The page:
After reading several novels in which people aren’t who they appear to be and the plots kind of blur together, I worried that “The Guilt Trip” by Sandie Jones would be another disappointment. I had really enjoyed her previous books: “The Other Woman,” “The First Mistake” and “The Half Sister.” I am thrilled to say that “The Guilt Trip” kept me enthralled and turning page after page till the surprising ending. And yes, there is one character who is not as he or she (no spoilers!) appears to be, but it’s not the usual kind of misleading characterization.
While the plot and setting seem reminiscent of other thrillers, a wedding set in a resort town on the beach with the small bridal party staying in a villa on the water, this story is told in third person limited narrative. So we see the events through Rachel’s eyes and her eyes only. We are privy to her thoughts about how she hopes she made the right decision when she married Jack instead of going overseas with her best friend Noah when he begged her.
Rachel and Noah were best friends for years and years. Their relationship was purely platonic, or so we believe at first. But over the course of this wedding trip, six friends will come to face the past that is threatening to destroy what they have. Rachel is married to Jack, and it’s Jack’s brother Will who is getting married. Ali is the bride, and first impressions are that she is not a very likable person. She seems to flirt with every man around, demand that she be the center of attention, and create drama where there should be none. Rachel isn’t thrilled that Ali will be her sister-in-law, but Will is madly in love. Also on this trip are Paige and Noah. Paige has become Rachel’s best friend after she married Rachel’s friend Noah. Each of the couples has one child. We learn that Rachel was dating Jack at the time Noah left for his overseas adventure after college, and an unexpected pregnancy caused them to marry, and they’ve had a good marriage ever since.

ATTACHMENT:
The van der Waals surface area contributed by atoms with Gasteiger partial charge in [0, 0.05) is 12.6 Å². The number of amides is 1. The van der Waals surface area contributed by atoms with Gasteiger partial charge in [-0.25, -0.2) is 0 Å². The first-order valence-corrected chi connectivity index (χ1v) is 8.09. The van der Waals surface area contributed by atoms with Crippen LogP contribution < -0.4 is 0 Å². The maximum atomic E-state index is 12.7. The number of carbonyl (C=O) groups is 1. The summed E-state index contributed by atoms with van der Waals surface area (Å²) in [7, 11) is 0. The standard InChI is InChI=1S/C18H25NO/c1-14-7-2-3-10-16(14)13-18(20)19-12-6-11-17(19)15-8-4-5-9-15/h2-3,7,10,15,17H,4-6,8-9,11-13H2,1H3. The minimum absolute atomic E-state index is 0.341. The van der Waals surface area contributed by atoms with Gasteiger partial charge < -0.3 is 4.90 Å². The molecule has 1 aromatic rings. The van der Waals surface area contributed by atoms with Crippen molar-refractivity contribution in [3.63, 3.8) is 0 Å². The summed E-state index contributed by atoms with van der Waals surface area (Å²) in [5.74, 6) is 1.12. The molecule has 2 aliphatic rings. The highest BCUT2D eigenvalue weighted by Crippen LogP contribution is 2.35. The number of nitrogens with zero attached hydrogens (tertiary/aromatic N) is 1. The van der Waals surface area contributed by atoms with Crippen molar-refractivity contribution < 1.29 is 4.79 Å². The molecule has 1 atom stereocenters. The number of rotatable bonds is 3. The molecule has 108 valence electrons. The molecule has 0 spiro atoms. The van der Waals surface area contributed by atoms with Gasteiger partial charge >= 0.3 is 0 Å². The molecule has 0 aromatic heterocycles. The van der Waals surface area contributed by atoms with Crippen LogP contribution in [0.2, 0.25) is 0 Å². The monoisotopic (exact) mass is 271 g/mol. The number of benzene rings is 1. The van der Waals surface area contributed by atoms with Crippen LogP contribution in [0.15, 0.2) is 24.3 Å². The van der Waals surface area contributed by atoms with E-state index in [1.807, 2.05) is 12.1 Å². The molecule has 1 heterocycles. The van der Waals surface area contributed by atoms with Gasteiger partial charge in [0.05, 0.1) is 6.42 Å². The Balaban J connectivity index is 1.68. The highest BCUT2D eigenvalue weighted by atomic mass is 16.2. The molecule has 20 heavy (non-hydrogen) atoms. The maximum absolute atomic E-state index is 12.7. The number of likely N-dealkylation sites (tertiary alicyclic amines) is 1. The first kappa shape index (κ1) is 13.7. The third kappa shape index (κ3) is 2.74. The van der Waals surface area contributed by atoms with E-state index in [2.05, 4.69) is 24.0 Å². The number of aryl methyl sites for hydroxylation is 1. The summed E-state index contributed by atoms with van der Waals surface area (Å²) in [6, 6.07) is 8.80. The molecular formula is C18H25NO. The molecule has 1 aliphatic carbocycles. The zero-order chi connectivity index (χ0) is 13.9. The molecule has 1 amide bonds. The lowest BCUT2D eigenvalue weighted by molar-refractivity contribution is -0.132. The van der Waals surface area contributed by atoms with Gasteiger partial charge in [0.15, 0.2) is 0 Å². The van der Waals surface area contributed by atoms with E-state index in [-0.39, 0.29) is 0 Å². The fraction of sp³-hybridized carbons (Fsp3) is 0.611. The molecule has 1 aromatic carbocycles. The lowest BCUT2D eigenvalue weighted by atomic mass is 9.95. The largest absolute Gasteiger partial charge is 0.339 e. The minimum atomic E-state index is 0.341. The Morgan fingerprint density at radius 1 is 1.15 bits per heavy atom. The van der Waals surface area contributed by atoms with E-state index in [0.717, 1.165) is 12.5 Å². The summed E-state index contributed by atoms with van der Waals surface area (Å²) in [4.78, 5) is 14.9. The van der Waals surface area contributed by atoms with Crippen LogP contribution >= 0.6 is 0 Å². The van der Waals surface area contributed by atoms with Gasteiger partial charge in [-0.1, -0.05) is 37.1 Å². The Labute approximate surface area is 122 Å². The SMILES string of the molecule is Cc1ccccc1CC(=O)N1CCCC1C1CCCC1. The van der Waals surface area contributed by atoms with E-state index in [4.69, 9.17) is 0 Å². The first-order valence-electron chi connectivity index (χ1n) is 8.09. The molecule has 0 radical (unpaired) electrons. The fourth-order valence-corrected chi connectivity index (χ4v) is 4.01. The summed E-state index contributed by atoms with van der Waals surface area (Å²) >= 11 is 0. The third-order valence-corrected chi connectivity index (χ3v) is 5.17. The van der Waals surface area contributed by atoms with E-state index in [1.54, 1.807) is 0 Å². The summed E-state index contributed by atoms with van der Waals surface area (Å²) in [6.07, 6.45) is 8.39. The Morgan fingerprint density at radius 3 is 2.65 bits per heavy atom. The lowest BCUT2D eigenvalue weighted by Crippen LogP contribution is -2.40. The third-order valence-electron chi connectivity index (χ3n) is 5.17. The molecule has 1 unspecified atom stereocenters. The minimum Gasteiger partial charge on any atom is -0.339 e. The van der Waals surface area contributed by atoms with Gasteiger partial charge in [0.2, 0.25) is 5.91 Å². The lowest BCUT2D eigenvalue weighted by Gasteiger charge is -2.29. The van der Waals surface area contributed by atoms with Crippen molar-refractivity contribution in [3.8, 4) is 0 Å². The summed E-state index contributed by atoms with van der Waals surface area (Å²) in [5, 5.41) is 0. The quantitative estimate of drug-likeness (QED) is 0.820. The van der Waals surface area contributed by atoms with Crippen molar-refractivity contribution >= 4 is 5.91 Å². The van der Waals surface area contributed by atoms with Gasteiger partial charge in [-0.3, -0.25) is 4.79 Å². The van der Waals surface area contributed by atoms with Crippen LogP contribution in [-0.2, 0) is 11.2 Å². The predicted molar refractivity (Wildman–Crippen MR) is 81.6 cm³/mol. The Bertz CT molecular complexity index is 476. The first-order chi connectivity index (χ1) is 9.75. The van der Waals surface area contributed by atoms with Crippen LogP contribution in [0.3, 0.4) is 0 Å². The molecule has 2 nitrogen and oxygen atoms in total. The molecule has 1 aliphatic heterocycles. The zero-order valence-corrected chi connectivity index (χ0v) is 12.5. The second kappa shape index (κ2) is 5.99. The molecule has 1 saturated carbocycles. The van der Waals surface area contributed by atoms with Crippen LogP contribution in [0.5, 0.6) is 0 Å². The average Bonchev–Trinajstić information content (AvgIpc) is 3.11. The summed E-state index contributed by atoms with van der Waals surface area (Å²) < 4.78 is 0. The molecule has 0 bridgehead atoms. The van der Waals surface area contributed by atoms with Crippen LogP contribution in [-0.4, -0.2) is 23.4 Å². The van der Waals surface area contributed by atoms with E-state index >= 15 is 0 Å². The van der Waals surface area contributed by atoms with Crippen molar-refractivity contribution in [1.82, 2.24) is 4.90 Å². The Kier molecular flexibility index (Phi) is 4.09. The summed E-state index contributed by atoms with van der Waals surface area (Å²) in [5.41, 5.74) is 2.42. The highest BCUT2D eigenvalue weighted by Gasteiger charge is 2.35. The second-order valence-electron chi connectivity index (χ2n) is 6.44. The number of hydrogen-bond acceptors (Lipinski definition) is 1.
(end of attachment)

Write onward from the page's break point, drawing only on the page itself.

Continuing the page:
What we learn through Rachel’s eyes is how much she still cares for Noah. After we learn that Ali confesses to an affair with a married man. Rachel begins to wonder if the married man was Jack. As the other guests arrive, and more secrets are revealed, it seems that almost everyone has something to hide. The one person who seems to have nothing at all to hide ends up, ironically, having had perhaps the most secrets. In fact, Jones does a brilliant job of misdirection throughout the story by leading us to believe one thing and then revealing how gullible we were to not realize the truth. Because once we go back and reread some of the chapters (yes, you might just want to reread to see how the truth was hinted at), we can see how cleverly Jones plotted it all out.
If this is the first novel by Sandie Jones you read, you will definitely be hooked and want to read her three other novels.
Please note: This review is based on the final, hardcover book provided by Minotaur Books, the publisher, for review purposes.